This is a technical analysis blog, but a topic came up in my office that I thought I should share. Skip this blog if you have no interest in basic economics. This will be the only blog of the week, as I am on vacation.
A long timed client, Bob, recently came into our office. Many of my clients are astute individuals, and Bob’s one of them. Our talk got into the high debts that the US / CDN governments have & are accumulating. I thought it might be fun to give you all of the digits involved with these numbers for the USA.
- The total debt in the US stands around $67,700,000,000,000 –a big chunk of which was accumulated over the past number of years after it evoked various monetary policies. These policies, such as the quantitative easing, easy money and neartermed spending were enacted to stimulate the economy as it came out of the 2008 crisis.
- The current US deficit sits well over $5,500,000,000,000. All of this data came from this source, which I strongly encourage you to view: http://www.usdebtclock.org/
Of course, that debt might be justified by the fact that the act of digging this financial hole has in fact stimulated the US economy out of recession. In fact, the US GDP is growing at just over 2% – nothing to be too excited by, but a positive growth nonetheless – especially considering the crisis in 2008-9. Unemployment sits at a reasonable 4.4% as of the last report in July. So things are progressing. But are they and will they ever move fast enough to pay down the debt?
The criticism is that if growth does not accelerate from here, debt continues to grow. And therefore, the USA will struggle to ever pay it back. The website link I’ve provide above shows how the hole keeps getting bigger. Like a runaway credit card balance–the interest gets added to the debt and piles up exponentially. The requirement for growth becomes greater over time just to keep up – if you in fact can keep up. Like a person with too much debt -eventually, your credit rating is in peril, and your creditors put their foot down – aka Greece, Italy, etc. As David Wilcox sang in his song “Bad Apple”–“I’ve got a lesson for you. And it goes like this: The longer you wait, the worse its gonna taste”.
Bob (my client) noted that Canada had not been facing this same situation that the US faces — until fairly recently, that is. In fact, we had a balanced budget just 3 years ago. Here’s a link to the Canadian debt clock: http://debt.ca/debt-clock.
As I noted in this blog – the Canadian deficit is growing, thus leading into a greater debt. Like the USA, Canada will be facing the never-ending debt spiral if we do not curtail the spending. Read Alexandre Laurin Research Director of CD Howe Institute’s comments on the blog noted above. Greece and Italy might relay the truth of Laurin’s comment: “…we will have to pay for this. How are we going to pay for this? Through tax increases and cuts in spending – spending we have become accustomed to. So it’s going to be painful”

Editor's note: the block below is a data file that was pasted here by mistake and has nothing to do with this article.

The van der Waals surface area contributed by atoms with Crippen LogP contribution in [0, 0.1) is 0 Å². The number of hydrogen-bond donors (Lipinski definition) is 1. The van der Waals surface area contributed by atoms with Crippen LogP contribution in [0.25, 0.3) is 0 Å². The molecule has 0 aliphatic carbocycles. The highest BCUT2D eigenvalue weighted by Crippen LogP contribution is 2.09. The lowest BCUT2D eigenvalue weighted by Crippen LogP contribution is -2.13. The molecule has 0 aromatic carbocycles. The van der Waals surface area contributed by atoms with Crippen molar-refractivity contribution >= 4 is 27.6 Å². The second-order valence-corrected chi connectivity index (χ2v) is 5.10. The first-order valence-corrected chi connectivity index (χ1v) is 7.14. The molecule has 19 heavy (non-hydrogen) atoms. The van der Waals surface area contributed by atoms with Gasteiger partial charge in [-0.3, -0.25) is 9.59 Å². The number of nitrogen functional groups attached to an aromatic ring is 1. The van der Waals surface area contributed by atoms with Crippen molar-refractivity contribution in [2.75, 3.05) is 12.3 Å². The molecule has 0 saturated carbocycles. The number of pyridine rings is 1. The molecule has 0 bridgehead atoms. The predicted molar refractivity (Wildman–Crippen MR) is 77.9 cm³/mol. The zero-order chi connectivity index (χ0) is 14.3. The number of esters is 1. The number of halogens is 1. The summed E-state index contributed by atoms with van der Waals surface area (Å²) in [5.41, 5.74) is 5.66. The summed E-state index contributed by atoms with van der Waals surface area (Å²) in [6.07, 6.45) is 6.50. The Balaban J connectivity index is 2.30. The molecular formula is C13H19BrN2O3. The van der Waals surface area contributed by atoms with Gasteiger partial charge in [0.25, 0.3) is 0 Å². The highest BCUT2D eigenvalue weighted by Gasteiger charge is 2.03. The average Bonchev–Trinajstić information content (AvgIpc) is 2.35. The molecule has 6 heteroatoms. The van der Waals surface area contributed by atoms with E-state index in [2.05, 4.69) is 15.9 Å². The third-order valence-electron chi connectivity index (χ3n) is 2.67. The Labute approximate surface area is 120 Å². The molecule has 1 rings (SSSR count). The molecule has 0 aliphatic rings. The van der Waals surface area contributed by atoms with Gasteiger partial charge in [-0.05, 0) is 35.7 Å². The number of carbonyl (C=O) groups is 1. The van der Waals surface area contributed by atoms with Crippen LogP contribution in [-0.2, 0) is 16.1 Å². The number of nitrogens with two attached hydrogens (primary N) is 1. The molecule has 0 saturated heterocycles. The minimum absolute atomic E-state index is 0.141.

Bob went on to tell me that he conducts informal “surveys” by asking many people he meets if they understand the difference between the National debt and National deficit. Bob feels we should need to write a test proving you understand the basics of these things before we are allowed to vote. He has found that even educated folk are not so informed on these two terms. I share his concerns here. If we don’t understand how these key elements work, we won’t understand how they will affect our future. Thus, we may make bad choices when we elect politicians. We might even elect vacuous, narcissistic politicians who know nothing about the economy (theoretically speaking, of course). So I promised him that I might add to a few peoples knowledge base by defining these terms here.
Deficit vs. debt—in simple terms
The following was copied from http://www.davemanuel.com/investor-dictionary/debt-vs-deficit/
If the government spends more than it takes in over the course of one year, then it has run a deficit. A deficit applies to just one year.
So, if the government takes in $10 trillion dollars but spends $13 trillion dollars in one year, then it has run a $3 trillion dollar deficit.
When the government runs a deficit, then it must borrow money to make up the difference.
A debt is completely different. Think of debt as accumulated deficits.
If the government has to borrow money every year, then its debt will continue to grow year-after-year. This debt does not disappear unless the government elects to try and pay it down (rare occurrence).
The debt usually grows year-after-year. With each additional deficit, the debt continues to grow.
Some people think that if a government takes in more money than it spends in one year, then it suddenly doesn’t have any debt. This is not the case. This simply means that the government has managed to run a surplus (opposite of deficit), but any accumulated debt is still there.
So there you have it. It’s the same lesson we learn when we buy too much stuff on our credit cards. Except some people still don’t get it.